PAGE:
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Looking for Love...

As they say, "To love is to live." Give love freely, willingly and without expectation, and your life will be full of joy -- and love will find you.
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Would you know love if it was right in front of you? I think in many ways we have become a "grass is greener" society. We have so much media stimuli and choice in terms of material goods, it seems like we have become conditioned to continually look for more "features" even in our personal relationships. Social scientists have called this phenomenon the "tyranny of choice." It's like we are addicted to the concept of love but have attention deficit disorder (ADD) when it comes to commitment. With the high divorce rate and breakdown of the traditional family, our vision of love often comes from Netflix, a reality show or a Hallmark card.

What is this thing called love anyway? A few years ago, I had dinner with an old boyfriend. He had been "the one" -- the one I had compared others to and was sure I was destined to marry. We both let the relationship slip through our hands. We had so many options floating around us that we didn't see the treasure in front of us. As we spoke, we realized that time gave us perspective. We acknowledged how foolish we had been.

At the end of the evening, he said "I love you." Since he was married, it took me by surprise. Then, as I looked into his eyes and thought about our conversation, I realized what he really meant. We had moved past what the Ancient Greeks called eros (physical love) and philios (friendship love), and had made our way to agape (unconditional love). It's what the Bible's "love chapter" 1 Corinthians 13 summarizes as: "Patient, kind, not jealous, boastful or rude. It bears, believes, hopes and endures all things. [Agape] love never fails." It dawned on me in that moment how fortunate I was to recognize that powerful form of love.

The search within...

As Buddha said, "You, yourself, as much as anybody in the entire universe, deserve your love and affection." Unconditional self-love is the first step toward success and happiness in life. So where do you start?

  • Spend time noticing who you are. What do you value? What brings you joy? It's like my favorite scene in the movie Runaway Bride. Julia Roberts' character didn't know what type of eggs she liked. She would always order the same kind as her many fiancés. After she left Richard Gere's character at the altar, she took time to really find out what she liked. Then she was finally ready to marry him. Know who you are and then love every bit, especially the quirks.

  • Become your own best friend. Be kind to yourself. Take care of your health. Get enough sleep. Eat wholesome foods. Exercise regularly. Minimize toxic substances and people. See the "alone" hours as a gift to indulge in something you truly enjoy doing.
  • Begin each day by affirming your worth. Say to yourself, "I am loved. I feel great to be alive! I deserve extreme blessings!" True self-love is not the same as narcissism. A person who goes out of his way to show his importance is actually covering up low self-esteem. When you feel a sense of inner acceptance, there is no need to prove yourself to others.
  • Looking for a mate...

    So what if you've done the inner work and you're really looking to find a partner?

    • Know what you want. Once you know who you are, it's easier to decipher your true heart's desires. Write down what you're looking for in a mate -- then narrow it down to your top three traits. Also, be clear on your "deal-breakers."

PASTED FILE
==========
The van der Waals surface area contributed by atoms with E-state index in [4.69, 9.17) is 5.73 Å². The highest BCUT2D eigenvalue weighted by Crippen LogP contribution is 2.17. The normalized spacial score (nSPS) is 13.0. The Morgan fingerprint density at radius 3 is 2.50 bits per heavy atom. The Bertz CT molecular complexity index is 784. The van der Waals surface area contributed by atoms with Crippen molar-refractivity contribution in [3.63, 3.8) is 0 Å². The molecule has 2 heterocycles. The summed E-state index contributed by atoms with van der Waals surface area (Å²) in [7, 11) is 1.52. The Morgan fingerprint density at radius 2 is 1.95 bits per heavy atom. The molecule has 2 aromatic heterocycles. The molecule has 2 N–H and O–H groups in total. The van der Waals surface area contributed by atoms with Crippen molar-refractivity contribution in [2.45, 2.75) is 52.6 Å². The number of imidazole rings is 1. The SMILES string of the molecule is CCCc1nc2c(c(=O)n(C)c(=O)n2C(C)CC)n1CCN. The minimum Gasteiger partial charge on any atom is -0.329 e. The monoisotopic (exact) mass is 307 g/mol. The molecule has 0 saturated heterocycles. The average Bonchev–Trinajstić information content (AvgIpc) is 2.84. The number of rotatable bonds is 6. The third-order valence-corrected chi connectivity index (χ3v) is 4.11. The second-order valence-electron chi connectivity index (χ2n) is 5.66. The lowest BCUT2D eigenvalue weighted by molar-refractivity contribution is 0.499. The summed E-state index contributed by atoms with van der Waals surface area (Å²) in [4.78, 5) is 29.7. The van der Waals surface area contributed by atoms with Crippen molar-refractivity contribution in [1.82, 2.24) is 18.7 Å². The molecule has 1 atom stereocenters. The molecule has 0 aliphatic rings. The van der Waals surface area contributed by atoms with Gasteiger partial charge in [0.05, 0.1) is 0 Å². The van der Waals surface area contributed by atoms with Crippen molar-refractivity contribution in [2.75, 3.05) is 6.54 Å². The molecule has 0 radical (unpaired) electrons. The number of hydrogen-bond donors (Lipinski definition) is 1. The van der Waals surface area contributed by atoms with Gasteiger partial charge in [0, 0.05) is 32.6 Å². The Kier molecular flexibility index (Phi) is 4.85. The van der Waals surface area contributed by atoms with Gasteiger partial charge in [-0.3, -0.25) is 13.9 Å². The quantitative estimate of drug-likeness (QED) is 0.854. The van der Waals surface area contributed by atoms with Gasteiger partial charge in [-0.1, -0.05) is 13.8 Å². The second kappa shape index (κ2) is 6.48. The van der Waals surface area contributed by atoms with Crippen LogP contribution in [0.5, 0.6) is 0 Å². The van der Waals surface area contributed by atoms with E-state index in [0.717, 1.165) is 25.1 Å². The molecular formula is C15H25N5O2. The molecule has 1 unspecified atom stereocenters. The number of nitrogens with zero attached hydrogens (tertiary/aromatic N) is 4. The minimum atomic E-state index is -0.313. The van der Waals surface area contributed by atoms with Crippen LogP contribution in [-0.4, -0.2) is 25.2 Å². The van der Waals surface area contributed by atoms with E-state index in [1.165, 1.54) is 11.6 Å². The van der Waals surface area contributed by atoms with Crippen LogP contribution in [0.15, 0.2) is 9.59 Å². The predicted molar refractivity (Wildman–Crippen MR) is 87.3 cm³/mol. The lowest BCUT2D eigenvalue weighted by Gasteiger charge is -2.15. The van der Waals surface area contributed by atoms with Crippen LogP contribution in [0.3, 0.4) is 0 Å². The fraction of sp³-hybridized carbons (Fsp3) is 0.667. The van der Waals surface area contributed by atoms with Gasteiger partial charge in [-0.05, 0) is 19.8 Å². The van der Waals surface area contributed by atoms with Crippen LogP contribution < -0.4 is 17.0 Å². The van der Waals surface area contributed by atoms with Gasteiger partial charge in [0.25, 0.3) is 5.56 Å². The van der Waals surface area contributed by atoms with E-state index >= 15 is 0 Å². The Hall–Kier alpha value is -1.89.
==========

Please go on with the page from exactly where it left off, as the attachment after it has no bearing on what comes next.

• Get out of your comfort zone. In other words, do things you normally don't do. For example, I just took an introductory week of capoeira -- a form of Brazilian martial arts. I wasn't necessarily there to find a date, but did notice that there were some wonderfully handsome and fit men in the class! Since many moves are done in pairs, you're forced to come face-to-face (and you can see ahead of time if he can protect you). At the very least, you'll get an incredible workout and possibly some eye candy to motivate you to return despite sore muscles.
  • Do more of what you love. You could take the opposite tactic and join an advanced class of something you really love. Then, you are likely to meet others who are just as enthralled and proficient in the practice. For example, for me it would be a yoga immersion program. Think about a hobby or activity you really like. Although online dating is certainly an option, it's helpful to get out and get active!
  • Love the one you're with...

    What if you've already found your partner, how do you nurture love then?

    • Set a shared intention. If you have been graced to find someone who synchs with you and have decided to commit to that person, then it's up to both of you to make it the time of your lives. The power is in your hands. It starts with setting an intention. Outline your shared vision for the relationship.

  • Understand each others' love language. As so clearly described in Dr. Gary Chapman's book The Five Love Languages, take time to gauge what makes your mate feel loved. For example, you may want words of affirmation and he/she may value quality time. Make sure you're speaking your mate's language and he/she knows yours.
  • Show up fully every day. No matter how busy you are, make a point to show you care. Use technology to reach out during the day. A simple "I'm thinking about you" text can go a long way. Then, be present with your mate when you are together. Put down the iPhone, Blackberry or tablet and actually make eye contact.
  • As they say, "To love is to live." Give love freely, willingly and without expectation, and your life will be full of joy... And love will find you.

    For more by Dr. Terri Kennedy, click here.

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